“A Christmas Carol” Goodman Theatre. Check Web site for schedule. No shows Thanksgiving or Christmas. Through Dec. 26. Ages 6 and up. $20-$65. 170 N. Dearborn St., Chicago. (312) 443-3800, www.goodmantheatre.org. From start to finish, this was a magical night of holiday theater. It is not kid’s theater, but it is theater that is delightful for kids. (Warning: Jacob Marley’s entrance and the future ghost’s segment are intense. So, use parental judgment when it comes to bringing young children. The play, intermission included, runs two hours. If your child can sit that long, it’s a good gauge. And if you have a very sensitive child, make sure you explain that while there are scary things that happen in this play, everything turns out very good for everyone.)  Susy Schultz

Holiday  Christkindlmarket Chicago Daley Plaza. 11 a.m.-8 p.m. Sunday-Thursday. 11 a.m.-9 p.m. Friday-Saturday. 11 a.m.-4 p.m. Through Dec. 22. Families. Free. Extra costs for food. Washington Street between Clark and Dearborn streets., Chicago. (312) 644-2662, www.christkindlmarket.com. This is the 10th year for the market and is just a lovely way to spend an afternoon or an evening. Wander through this open-air market, modeled after the Nuremberg Christmas market. It’s open seven days a week and admission is free. You can make it a cheap wander through the interesting tented shops or you can bring your bills and do some heavy duty holiday shopping for all sorts of unique gifts. My kids were fascinated by the glass blowing and enjoyed the food from schnitzel and brats to giant pretzels and hot chocolate. There’s something special about eating outdoors while wandering through the market. You can also look at the city’s official Christmas tree, the signature Picasso sculpture and the train set-up in the plaza. Susy Schultz

Journey to Bethlehem  First Baptist Church of Oak Park, 820 Ontario St., Oak Park. 6-8 p.m., Dec 10 and 11. www.firstbaptistchurchofoakpark.com. No matter what holiday you celebrate, this is an interesting way to see the story of why so many people celebrate Dec. 25. This live outdoor Nativity is the gift of the First Baptist Church of Oak Park and runs along Ontario Street, just west of Oak Park Avenue in the west suburb. The church community plays the roles and there is also a large animal cast, including a two-humped camel, a donkey, a sheep, a goat and two llamas. The street is blocked off and people can wander the five stages, which tell the story of Mary and Joseph getting the news of their child coming, all the way to his birth in a stable in Bethlehem. There was wonder in my boys’ eyes for this display when they were little. Mostly it is the amazing site of a camel wandering the suburban streets. As the years have gone on, I’ve had to drag the crew here. But they always remember it and they are always glad they went. This is free and the church hands out complimentary cups of hot chocolate as well. Susy Schultz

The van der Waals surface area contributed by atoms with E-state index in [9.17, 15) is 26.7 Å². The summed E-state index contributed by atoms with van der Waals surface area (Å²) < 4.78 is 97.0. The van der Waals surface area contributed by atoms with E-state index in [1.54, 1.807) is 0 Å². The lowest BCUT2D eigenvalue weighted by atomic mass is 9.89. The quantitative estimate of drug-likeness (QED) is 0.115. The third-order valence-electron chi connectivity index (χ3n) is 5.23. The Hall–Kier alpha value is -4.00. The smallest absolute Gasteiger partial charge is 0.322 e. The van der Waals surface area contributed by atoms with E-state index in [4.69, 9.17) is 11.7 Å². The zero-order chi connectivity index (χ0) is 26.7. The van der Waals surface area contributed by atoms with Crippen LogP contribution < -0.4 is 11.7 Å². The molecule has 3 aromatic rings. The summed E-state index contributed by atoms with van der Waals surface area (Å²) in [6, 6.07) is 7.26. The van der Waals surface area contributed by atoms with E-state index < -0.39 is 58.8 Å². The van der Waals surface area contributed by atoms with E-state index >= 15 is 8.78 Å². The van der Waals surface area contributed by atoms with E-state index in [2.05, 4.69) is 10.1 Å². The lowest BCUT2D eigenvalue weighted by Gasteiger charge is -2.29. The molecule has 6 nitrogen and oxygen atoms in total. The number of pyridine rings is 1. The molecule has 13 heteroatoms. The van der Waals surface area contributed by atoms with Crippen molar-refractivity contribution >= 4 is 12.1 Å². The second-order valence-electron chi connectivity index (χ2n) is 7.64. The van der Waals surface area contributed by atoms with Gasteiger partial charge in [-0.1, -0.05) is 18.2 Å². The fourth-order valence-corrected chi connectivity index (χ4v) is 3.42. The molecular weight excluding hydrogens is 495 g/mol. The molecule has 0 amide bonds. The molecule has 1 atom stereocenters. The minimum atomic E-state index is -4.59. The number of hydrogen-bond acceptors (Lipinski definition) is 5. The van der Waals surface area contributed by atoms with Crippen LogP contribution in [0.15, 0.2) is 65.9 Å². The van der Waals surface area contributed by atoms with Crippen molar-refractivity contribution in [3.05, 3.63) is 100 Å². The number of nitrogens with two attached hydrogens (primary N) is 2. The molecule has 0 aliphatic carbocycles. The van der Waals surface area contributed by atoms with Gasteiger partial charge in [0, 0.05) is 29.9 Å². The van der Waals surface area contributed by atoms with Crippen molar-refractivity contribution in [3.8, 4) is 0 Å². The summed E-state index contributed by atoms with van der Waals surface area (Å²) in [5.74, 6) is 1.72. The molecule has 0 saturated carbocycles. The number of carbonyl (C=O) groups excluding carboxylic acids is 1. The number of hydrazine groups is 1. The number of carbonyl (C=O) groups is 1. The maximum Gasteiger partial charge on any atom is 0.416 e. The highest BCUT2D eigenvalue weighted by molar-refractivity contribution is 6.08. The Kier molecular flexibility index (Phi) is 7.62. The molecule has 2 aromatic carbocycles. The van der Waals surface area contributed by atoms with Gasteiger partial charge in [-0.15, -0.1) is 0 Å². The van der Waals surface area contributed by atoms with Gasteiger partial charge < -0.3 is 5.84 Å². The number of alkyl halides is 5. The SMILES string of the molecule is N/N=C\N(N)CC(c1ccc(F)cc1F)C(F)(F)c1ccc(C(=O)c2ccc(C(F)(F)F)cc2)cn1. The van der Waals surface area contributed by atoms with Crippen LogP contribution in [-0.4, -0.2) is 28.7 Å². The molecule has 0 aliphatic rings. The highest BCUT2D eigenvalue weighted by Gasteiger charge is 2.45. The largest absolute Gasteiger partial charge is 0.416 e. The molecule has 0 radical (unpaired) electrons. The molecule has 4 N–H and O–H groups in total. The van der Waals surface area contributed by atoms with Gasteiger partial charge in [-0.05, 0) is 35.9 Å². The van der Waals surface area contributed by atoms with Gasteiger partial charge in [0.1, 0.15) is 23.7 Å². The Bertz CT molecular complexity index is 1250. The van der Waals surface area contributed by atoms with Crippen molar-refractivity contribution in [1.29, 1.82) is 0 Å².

John Hancock Observatory Holiday Railroad John Hancock Observatory, 875 N. Michigan Ave., Chicago. 9 a.m.-9 p.m. Through Jan. 1.

Young kids (and the young at heart) will marvel at the Hancock’s intricate winter display, which features about a dozen trains running over, around and through three landscaped and snow-capped mountains. With its array of lights, figurines and Chicago landmarks, viewing the scenes with your children is like playing a game of "I Spy.” Toddlers will be captivated, but tweens and teens might lose interest. It's not worth making a trip to Michigan Avenue just to see the trains, but if you're going to be shopping on the Mag Mile, it’s definitely worth a stop on the tour. It'll be a treat for the youngsters who have been dragged from store to store in sub-zero temperatures. Enter the lower concourse through the front of the building, and if possible, try to avoid the weekend traffic. The Hancock also has a huge, lit tree out in front that makes for a great photo opportunity.  Teresa Dankowski